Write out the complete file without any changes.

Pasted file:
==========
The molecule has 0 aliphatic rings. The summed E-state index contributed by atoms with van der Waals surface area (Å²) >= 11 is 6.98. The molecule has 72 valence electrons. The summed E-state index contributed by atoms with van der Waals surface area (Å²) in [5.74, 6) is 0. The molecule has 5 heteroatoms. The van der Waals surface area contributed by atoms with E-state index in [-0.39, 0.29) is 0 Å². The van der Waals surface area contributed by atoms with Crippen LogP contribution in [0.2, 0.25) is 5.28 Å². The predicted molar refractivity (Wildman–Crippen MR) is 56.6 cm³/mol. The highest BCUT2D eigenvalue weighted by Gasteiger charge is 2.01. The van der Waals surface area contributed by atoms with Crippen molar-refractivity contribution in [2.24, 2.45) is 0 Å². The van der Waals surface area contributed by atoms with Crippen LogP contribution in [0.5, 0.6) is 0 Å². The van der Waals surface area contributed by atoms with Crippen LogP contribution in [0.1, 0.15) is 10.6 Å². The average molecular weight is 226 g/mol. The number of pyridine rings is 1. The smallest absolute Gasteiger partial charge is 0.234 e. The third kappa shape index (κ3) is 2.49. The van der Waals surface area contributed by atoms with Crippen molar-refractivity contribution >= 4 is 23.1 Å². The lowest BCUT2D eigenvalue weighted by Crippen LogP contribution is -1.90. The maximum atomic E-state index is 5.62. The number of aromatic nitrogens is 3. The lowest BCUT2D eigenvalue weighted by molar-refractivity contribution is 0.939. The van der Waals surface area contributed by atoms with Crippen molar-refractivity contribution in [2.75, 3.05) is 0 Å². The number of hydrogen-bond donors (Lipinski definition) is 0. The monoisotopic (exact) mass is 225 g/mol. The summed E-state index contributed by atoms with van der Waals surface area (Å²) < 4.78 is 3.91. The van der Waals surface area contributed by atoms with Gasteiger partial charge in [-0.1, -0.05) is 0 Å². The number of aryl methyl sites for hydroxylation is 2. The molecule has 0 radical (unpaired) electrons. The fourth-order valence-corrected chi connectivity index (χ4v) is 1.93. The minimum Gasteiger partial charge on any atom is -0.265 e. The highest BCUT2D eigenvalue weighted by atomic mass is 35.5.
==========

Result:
The molecule has 0 aliphatic rings. The summed E-state index contributed by atoms with van der Waals surface area (Å²) >= 11 is 6.98. The molecule has 72 valence electrons. The summed E-state index contributed by atoms with van der Waals surface area (Å²) in [5.74, 6) is 0. The molecule has 5 heteroatoms. The van der Waals surface area contributed by atoms with E-state index in [-0.39, 0.29) is 0 Å². The van der Waals surface area contributed by atoms with Crippen LogP contribution in [0.2, 0.25) is 5.28 Å². The predicted molar refractivity (Wildman–Crippen MR) is 56.6 cm³/mol. The highest BCUT2D eigenvalue weighted by Gasteiger charge is 2.01. The van der Waals surface area contributed by atoms with Crippen molar-refractivity contribution in [2.24, 2.45) is 0 Å². The van der Waals surface area contributed by atoms with Crippen LogP contribution in [0.5, 0.6) is 0 Å². The van der Waals surface area contributed by atoms with Crippen LogP contribution in [0.1, 0.15) is 10.6 Å². The average molecular weight is 226 g/mol. The number of pyridine rings is 1. The smallest absolute Gasteiger partial charge is 0.234 e. The third kappa shape index (κ3) is 2.49. The van der Waals surface area contributed by atoms with Crippen molar-refractivity contribution >= 4 is 23.1 Å². The lowest BCUT2D eigenvalue weighted by Crippen LogP contribution is -1.90. The maximum atomic E-state index is 5.62. The number of aromatic nitrogens is 3. The lowest BCUT2D eigenvalue weighted by molar-refractivity contribution is 0.939. The van der Waals surface area contributed by atoms with Crippen molar-refractivity contribution in [2.75, 3.05) is 0 Å². The number of hydrogen-bond donors (Lipinski definition) is 0. The monoisotopic (exact) mass is 225 g/mol. The summed E-state index contributed by atoms with van der Waals surface area (Å²) < 4.78 is 3.91. The van der Waals surface area contributed by atoms with Gasteiger partial charge in [-0.1, -0.05) is 0 Å². The number of aryl methyl sites for hydroxylation is 2. The molecule has 0 radical (unpaired) electrons. The fourth-order valence-corrected chi connectivity index (χ4v) is 1.93. The minimum Gasteiger partial charge on any atom is -0.265 e. The highest BCUT2D eigenvalue weighted by atomic mass is 35.5.